Beijing aims to build a space station and a base on the moon, as well as send a probe to Mars by 2020 and carry out a mission to Jupiter by 2029.
Nasa held talks with the China National Space Administration (CNSA) about obtaining permission for US space scientists to use China’s Chang’e 4—China’s lunar exploration mission that made headlines by becoming the first probe to land on the dark side of the moon—for a collaboration on research. Beijing aims to build a space station and a base on the moon, as well as send a probe to Mars by 2020 and carry out a mission to Jupiter by 2029. China’s space agency, last week, also announced four more lunar missions, including Chang’e-5, which will be launched by the end of the year.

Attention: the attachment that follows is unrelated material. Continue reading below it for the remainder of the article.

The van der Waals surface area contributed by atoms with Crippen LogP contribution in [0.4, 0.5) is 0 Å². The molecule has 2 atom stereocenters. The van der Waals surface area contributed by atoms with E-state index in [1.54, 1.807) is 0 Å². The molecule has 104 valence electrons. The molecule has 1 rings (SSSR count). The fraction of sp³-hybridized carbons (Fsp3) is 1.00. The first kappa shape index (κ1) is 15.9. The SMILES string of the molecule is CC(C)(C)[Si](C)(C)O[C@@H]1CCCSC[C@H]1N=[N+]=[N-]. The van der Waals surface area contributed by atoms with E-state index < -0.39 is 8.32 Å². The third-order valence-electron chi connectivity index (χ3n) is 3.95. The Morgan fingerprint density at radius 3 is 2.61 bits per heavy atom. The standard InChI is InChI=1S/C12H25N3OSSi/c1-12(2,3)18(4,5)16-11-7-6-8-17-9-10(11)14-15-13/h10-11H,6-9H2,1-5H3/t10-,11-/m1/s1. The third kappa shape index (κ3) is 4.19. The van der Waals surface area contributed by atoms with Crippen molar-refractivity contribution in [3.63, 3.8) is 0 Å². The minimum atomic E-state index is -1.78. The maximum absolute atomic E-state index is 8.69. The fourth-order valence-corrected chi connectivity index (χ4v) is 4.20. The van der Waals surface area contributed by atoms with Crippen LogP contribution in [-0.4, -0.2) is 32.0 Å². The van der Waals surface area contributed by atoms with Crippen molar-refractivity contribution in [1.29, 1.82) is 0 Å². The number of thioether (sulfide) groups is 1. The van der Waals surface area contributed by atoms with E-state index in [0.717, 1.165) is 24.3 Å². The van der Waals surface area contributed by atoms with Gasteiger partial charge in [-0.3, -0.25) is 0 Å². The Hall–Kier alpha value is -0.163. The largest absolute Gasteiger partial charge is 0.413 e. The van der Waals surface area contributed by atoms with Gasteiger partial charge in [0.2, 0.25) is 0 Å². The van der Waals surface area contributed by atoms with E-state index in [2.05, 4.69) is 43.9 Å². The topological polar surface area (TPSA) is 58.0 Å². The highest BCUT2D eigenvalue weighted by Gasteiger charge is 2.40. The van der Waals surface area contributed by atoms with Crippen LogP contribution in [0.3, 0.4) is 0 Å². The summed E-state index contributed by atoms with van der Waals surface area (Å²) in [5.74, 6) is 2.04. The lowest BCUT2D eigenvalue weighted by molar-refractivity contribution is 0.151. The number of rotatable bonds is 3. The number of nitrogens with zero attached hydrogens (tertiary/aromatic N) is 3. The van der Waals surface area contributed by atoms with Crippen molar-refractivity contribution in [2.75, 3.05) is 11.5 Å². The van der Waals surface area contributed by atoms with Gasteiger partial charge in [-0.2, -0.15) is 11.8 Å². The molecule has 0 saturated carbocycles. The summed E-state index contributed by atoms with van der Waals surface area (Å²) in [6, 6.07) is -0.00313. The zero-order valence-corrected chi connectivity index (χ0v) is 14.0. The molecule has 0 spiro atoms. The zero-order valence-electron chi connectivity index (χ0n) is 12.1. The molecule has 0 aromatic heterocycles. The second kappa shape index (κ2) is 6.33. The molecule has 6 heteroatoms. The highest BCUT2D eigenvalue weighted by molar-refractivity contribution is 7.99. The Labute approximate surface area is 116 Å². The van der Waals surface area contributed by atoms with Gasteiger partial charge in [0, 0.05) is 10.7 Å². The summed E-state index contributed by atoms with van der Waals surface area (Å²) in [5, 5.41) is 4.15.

All this showcases China’s resolve to become one of the world’s major powers in space exploration. China only sent its first astronaut into space back in 2003, but has now caught up with Russia and the US. But, this seems to have triggered a paranoia in the American leadership, with the Trump administration creating a new space command for US armed forces as well as treating China as an economic and military rival—both the latest US National Security Strategy and National Defense Strategy have identified China as a “major strategic rival”. At the same time, because China’s People’s Liberation Army (PLA) oversees most of what China does in space, there are justified concerns about China’s space goals. China is not alone in its ambitions on the moon, however. A Russian lander, scheduled for 2022, will look at the potential for resource extraction from the moon’s surface and Nasa is planning its first crewed mission around the moon in half a century in 2023. While the Outer Space Treaty of 1967, to which China, the US and Russia are signatories, explicitly forbids nations from laying claim to celestial resources, countries have developed ways to sidestep the treaty’s obligations that are legally binding. For instance, the US has encouraged private sector space exploration. Also, the provision in the Treaty that allows the State to retain jurisdiction and control over an object that it launches is likely to become a proxy for space colonisation. Doomsday predictions for Earth may not come true—or at least, not fully—but nations looking at colonising space, beginning with the Moon, may not be such a looney prospect.